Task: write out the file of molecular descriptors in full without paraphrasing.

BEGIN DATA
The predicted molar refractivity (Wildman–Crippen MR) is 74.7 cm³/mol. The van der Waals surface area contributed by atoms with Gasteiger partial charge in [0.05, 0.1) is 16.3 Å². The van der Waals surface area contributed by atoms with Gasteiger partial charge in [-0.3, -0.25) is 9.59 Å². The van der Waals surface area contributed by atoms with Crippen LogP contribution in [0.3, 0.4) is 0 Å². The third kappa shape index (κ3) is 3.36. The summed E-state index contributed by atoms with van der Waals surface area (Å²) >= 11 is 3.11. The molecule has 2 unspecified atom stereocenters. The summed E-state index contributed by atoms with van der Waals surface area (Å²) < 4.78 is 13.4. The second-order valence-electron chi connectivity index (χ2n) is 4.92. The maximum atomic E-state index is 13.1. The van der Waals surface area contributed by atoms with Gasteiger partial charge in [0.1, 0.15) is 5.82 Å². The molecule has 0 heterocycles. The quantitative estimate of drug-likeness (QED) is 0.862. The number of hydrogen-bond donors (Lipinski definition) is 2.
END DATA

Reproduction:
The predicted molar refractivity (Wildman–Crippen MR) is 74.7 cm³/mol. The van der Waals surface area contributed by atoms with Gasteiger partial charge in [0.05, 0.1) is 16.3 Å². The van der Waals surface area contributed by atoms with Gasteiger partial charge in [-0.3, -0.25) is 9.59 Å². The van der Waals surface area contributed by atoms with Crippen LogP contribution in [0.3, 0.4) is 0 Å². The third kappa shape index (κ3) is 3.36. The summed E-state index contributed by atoms with van der Waals surface area (Å²) >= 11 is 3.11. The molecule has 2 unspecified atom stereocenters. The summed E-state index contributed by atoms with van der Waals surface area (Å²) < 4.78 is 13.4. The second-order valence-electron chi connectivity index (χ2n) is 4.92. The maximum atomic E-state index is 13.1. The van der Waals surface area contributed by atoms with Gasteiger partial charge in [0.1, 0.15) is 5.82 Å². The molecule has 0 heterocycles. The quantitative estimate of drug-likeness (QED) is 0.862. The number of hydrogen-bond donors (Lipinski definition) is 2.